Trump sought other foreign help; Marines, amphibious again; US installs anti-drone defenses; China celebrates rule, shoots protestor; and just a bit more...

Trump, Barr sought foreign help in discrediting U.S. intelligence community, the Washington Post reported Monday: “Trump Attorney General William P. Barr has held private meetings overseas with foreign intelligence officials seeking their help in a Justice Department inquiry that President Trump hopes will discredit U.S. intelligence agencies’ examination of possible connections between Russia and members of the Trump campaign during the 2016 election, according to people familiar with the matter.” Barr made requests to officials from Britain and Italy, the Post reported, while...

Trump asked Australia’s prime minister to help, the New York Times reported Monday. In an echo of the handling of Trump’s July 25 call with Ukraine’s president, documentation of the “recent” call to Australia was hidden from White House and U.S. government staffers who normally would have access to presidential communications with foreign leaders. Read on, here.

Secretary of State Mike Pompeo was also on the Ukraine call, the Wall Street Journal reported Monday.

From Defense One

Allies Defend Kurt Volker, Diplomat Caught Up in Ukrainegate // Patrick Tucker: Former officials say that the characterization of Volker that has emerged in some press reports is untrue.

Why the Whistle Was Blown // Loren DeJonge Schulman, The Atlantic: The National Security Council’s procedures are a practical manifestation of values—and Trump’s disregard for NSC rules reflects his rejection of those values.

US to Deploy Anti-Drone Defenses Along U.S.-Mexico Border // Aaron Boyd, Nextgov: The manufacturer says its Titan system hijacks incoming drones' control signals, then tells them to land or return to base.

How ‘National Security’ Took Over America // Dexter Fergie, The Atlantic: When the two-word phrase became a national obsession, it turned everything from trade rules to dating apps into a potential threat to the United States.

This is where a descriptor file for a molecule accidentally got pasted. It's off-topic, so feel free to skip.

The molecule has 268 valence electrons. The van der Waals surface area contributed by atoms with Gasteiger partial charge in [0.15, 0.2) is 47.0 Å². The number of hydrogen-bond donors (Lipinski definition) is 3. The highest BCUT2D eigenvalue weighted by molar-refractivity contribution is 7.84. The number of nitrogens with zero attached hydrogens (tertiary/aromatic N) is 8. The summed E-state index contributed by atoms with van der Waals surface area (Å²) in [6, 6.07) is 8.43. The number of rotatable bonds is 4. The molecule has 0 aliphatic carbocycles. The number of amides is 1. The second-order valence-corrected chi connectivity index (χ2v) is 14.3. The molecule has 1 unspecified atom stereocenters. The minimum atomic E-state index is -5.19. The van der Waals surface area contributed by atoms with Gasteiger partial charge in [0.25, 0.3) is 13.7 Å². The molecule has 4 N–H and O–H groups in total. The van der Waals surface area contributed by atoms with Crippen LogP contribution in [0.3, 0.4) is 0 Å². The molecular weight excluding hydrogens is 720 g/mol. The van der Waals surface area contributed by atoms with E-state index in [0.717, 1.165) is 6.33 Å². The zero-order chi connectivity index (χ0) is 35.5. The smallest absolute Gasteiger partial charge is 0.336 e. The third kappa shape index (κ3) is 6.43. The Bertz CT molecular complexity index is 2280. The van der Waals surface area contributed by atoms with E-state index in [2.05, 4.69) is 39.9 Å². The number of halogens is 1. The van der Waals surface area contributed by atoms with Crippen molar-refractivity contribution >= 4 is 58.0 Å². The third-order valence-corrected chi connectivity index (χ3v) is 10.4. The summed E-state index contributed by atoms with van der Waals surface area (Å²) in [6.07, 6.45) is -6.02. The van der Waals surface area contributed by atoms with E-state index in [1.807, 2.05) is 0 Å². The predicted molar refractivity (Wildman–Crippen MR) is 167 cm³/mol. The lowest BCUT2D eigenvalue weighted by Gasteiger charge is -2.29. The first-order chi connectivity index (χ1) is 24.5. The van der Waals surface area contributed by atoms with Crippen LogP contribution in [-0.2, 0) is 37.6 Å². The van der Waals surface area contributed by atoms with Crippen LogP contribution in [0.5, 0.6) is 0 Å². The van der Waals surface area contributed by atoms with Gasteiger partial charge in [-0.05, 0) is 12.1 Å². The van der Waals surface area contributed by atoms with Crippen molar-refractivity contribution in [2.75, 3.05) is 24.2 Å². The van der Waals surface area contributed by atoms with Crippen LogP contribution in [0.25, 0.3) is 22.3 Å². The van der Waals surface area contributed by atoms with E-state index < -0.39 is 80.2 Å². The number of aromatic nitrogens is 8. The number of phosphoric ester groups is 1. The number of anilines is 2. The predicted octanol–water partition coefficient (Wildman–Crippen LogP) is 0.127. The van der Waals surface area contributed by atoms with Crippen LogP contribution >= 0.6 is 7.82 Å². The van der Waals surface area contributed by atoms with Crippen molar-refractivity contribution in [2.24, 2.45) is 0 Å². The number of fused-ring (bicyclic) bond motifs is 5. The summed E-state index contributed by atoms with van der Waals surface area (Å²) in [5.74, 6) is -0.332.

Welcome to this Tuesday edition of The D Brief from Bradley Peniston. If you’re not already subscribed, you can do that here. Happy birthday, Defense Intelligence Agency, founded this day in 1961.

Marine commandant: We’re going back to amphibious warfare. Gen. David Berger took command of the Marine Corps on July 7, and just ten days later issued his Commandant’s Planning Guidance. Writing at War on the Rocks, Dave Barno and Nora Bensahel say the 26-page document “lays out a striking new vision for the Corps — and jettisons a sizable number of long-held Marine articles of faith along the way.” Among Berger’s orders to the Corps: 

Return the service’s central focus to expeditionary operations from the sea, in anticipation of enemies who can contest Marines’ passage to the fight.Focus on China. Berger explicitly shifts focus and troops from the Mideast to the Indo-Pacific.

Gear up and train to fight differently, particularly in small teams. “Berger goes far beyond the other service chiefs in describing how existing doctrine, weapons, and operational concepts are no longer adequate for the wars of the future,” Barno and Bensahel write. There’s more, here.

Chinese police shoots protestor in Hong Kong as military parades in Beijing. Tanks rolled through central Beijing on Tuesday in a giant military parade that is part of the Chinese Communist Party’s celebration of 70 years of rule. Farther south, the Hong Kong democracy protestors aimed to upstage the party with demonstrations of their own. New York Times: “Hong Kong was transformed into a tear gas-engulfed battlefield on Tuesday as protesters clashed with riot police in nine districts across the territory, building bonfires and barricades and hurling firebombs and other objects in a direct challenge to Beijing’s rule.”

Police shot an 18-year-old protestor in the shoulder, apparently the first victim of police gunfire since the protests began months ago. The student remained conscious as he was taken to the hospital, a spokeswoman for the protestors said. More, here.

Speaking of China, naval watchers will want to read the Congressional Research Service’s “China Naval Modernization: Implications for

U.S. Navy Capabilities.” Get that, here.

Top House Armed Services Republican to leave Congress. Rep. Mac Thornberry, R-Texas, announced Monday that he would not seek re-election for a 23rd term. Thornberry spearheaded legislation that swept various security agencies into a new Department of Homeland Security, and later served as the chairman of the chamber’s armed services committee. More, here.

And lastly today: North Korea says it’s ready to resume nuke talks. Working-level discussions are set for Saturday, the WSJ reports.